The first time I stepped into Lucali BYGB for a sneak peek in March, there was nothing in there but a lonesome dining table, set prettily with quaint, mismatched tableware, and candles after candles of varying sizes. A single Devialet speaker was playing an eclectic mix of Frank Sinatra, Drake, and Morrisey. There was no kitchen, no flooring, no lighting overhead, no windows, no bathrooms.
But in that bare-bones space there was that magic of possibilities. Gibran Baydoun, who had been 1880’s maestro and Momofuku’s director of restaurant operations, envisioned a place where people could eat amazing time-honoured food, drink some excellent wines, feel taken care of and right at home at the same time. All these came together beautifully in the months that followed: the floor is now part tile, part concrete; each long wooden table has a hidden drawer that holds extra cutlery and napkins; vintage lamps from Brooklyn give the space a soft, amber glow; and on the walls are retro-style images of celebrities like Grace Jones, Gisele Bundchen, and Chloe Sevigny. The cheery, unobtrusive wait staff wear lab coats. There is a row of display fridges near the entrance where you can pick your wine like you would in a convenience store, except that the bottles here, sorted by price and not location, are far more interesting (like a pair of red and white made exclusively for the restaurant by Australian winemaker L.A.S. Vino House Wines).
Lucali BYGB opened its doors a little more than a month ago, and already it’s heaving with people clamouring for a taste of its legendary 18-inch pies. The hype is completely justified. Lucali in Brooklyn’s Carroll Gardens, founded by Italian-American Mark Iacono, is considered to be one of the best pizzerias in New York. It was where Jay Z and Beyoncé dined when they skipped the 2012 Grammys. David Beckham is also a regular, once exclaiming he “had the most amazing meal there” on his socials.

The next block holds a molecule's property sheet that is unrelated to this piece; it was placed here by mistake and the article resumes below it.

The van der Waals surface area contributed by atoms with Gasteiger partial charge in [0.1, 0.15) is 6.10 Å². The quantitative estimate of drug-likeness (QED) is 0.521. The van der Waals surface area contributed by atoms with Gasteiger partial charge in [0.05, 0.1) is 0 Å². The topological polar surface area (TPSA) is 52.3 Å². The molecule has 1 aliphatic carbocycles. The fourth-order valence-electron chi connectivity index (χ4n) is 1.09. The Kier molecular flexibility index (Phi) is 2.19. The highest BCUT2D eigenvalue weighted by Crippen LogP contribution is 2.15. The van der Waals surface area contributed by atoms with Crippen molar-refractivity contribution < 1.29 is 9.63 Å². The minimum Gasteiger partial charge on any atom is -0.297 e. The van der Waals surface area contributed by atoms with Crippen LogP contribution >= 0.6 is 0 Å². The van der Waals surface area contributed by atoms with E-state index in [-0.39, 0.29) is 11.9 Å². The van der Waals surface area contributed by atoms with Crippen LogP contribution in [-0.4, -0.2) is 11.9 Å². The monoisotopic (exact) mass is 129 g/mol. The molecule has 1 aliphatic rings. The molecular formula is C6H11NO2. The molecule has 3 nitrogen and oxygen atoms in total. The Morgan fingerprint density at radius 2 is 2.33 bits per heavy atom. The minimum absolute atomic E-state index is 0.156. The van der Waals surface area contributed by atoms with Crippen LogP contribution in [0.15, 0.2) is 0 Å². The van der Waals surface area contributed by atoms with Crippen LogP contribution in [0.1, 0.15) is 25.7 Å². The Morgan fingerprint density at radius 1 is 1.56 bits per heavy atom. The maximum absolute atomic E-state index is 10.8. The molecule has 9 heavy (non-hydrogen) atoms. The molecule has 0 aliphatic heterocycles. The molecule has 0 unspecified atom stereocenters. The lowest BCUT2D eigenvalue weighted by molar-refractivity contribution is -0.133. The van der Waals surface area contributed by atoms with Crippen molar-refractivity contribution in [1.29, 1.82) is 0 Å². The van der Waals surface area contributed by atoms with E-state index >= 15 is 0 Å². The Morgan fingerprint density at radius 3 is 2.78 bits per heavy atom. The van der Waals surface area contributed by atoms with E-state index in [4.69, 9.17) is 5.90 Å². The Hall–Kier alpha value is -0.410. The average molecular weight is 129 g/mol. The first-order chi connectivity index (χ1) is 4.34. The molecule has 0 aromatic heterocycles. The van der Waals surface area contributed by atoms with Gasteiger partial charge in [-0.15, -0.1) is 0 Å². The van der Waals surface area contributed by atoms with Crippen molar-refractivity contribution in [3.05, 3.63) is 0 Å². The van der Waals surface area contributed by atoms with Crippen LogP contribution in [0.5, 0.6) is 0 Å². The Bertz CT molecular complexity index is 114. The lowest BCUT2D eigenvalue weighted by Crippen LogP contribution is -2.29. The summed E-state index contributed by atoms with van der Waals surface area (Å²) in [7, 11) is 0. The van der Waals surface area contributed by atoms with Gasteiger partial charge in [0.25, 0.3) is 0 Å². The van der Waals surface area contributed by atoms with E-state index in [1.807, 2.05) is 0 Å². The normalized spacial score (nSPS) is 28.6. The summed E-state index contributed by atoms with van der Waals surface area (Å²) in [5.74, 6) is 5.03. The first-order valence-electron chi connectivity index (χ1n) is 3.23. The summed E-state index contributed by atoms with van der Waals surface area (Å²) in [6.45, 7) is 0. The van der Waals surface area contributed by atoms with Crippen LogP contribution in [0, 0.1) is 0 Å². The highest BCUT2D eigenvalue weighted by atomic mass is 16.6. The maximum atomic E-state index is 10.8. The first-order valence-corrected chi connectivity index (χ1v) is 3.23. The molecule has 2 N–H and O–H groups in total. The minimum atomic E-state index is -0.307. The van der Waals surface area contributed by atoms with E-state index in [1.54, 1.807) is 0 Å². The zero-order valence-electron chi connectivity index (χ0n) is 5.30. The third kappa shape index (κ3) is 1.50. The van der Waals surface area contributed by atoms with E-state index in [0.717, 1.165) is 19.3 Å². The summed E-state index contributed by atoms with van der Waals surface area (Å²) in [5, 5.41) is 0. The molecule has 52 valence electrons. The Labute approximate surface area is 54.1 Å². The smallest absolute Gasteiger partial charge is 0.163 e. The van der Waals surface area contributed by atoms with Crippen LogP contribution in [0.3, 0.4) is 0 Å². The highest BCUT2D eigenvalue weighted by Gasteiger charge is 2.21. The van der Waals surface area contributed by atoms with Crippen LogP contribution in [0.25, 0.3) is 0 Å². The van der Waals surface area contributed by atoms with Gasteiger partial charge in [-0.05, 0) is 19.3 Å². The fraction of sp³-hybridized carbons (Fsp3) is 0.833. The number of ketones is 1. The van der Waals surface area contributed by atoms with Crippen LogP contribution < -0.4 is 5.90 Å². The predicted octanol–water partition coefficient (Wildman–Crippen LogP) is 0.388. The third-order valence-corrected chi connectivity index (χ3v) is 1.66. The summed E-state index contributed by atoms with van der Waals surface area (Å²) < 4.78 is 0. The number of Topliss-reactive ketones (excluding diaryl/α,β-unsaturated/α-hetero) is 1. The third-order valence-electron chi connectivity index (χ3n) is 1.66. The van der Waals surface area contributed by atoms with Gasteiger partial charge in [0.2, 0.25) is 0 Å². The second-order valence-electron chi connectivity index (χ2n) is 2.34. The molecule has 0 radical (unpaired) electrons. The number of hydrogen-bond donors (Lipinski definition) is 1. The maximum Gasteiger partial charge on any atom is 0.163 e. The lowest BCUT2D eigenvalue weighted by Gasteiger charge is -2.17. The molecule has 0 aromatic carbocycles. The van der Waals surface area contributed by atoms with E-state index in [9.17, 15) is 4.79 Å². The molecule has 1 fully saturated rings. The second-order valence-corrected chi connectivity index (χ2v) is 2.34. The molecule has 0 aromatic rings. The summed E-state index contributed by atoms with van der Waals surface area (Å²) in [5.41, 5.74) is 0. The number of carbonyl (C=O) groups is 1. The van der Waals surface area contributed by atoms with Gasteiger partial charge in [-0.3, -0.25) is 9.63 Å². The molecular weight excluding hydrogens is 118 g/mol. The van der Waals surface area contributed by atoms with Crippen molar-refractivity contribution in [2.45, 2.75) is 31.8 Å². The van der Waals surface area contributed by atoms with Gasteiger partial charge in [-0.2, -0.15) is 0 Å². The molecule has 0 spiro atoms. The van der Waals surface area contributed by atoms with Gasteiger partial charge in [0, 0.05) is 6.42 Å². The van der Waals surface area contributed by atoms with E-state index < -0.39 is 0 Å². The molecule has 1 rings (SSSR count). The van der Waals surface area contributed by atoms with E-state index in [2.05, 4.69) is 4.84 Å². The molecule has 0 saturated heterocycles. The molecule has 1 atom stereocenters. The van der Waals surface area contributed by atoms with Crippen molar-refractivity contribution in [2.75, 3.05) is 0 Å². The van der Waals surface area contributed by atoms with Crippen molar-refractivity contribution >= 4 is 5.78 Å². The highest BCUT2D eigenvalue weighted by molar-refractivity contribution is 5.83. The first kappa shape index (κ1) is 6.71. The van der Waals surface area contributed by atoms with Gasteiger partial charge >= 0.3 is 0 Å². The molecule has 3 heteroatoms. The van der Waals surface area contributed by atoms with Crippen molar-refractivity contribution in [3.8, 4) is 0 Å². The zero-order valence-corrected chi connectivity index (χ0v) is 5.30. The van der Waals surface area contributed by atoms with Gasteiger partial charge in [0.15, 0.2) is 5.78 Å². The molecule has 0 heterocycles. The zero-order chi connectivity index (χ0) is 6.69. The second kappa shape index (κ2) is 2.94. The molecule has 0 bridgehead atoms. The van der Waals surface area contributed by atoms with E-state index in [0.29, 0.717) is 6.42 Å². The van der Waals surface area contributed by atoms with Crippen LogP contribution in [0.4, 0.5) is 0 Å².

To be clear, you won’t get the exact replica of Lucali’s famous thin-crusted, New York-style pizzas here, though Iacano is said to be very involved. Pizza is a complex thing. But the ones made by chef Ariana Flores, formerly of the now-defunct Osteria Mozza, have the same structure: a light, blistery base, slathered with Lucali’s rustic four-hour tomato sauce and topped with buffalo mozzarella, Grana Padano and fresh basil leaves. If you like your pizzas with more, uh, pizzazz, throw in pepperoni, onions, olives, mushrooms and anchovies (just not all of them at once). We were greedy, so ours came fabulously dotted with pepperoni and mushrooms. Iacono’s grandmother’s tomato sauce recipe comes through like lightning with every bite, then dances around with the salty-meatiness of the pepperoni, the slight earthiness from the mushrooms, the creaminess of the cheese, and the distinct aroma of basil.
The pizza is undeniably restorative, but the Lucali gang has more up their sleeves. That unassuming cacio e pepe with long fusilli, pecorino, and black pepper is an orgasmic hit deserving of all of our gustatory groans of delight. The meatloaf, inspired by Baydoun’s mother’s recipe, is juicier and more aromatic than I remembered having pre-opening. Its decadent lasagne will knock your socks off. Even the Caesar salad, box-fresh and festooned with ‘crunchewy’ croutons, parmesan, and anchovies, is worth ordering again on return visits.
Some might be underwhelmed by the desserts on the menu: just a pie of the day and soft serve ice cream in a cone or sundae with all the candy works. They’re unpretentious, nostalgic, and slightly mischievous, which is, I think, exactly what Baydoun wanted his Singapore offshoot to be — a warm-hearted, take-your-friends-and-family kind of dining spot where you can eat with your hands and not worry about red sauce or wine dripping down your front. Hooray for that.
Lucali BYGB, 66 Kampong Bugis, Level M, Singapore 338987, +65 8284 1325
(All images: Lucali BYGB)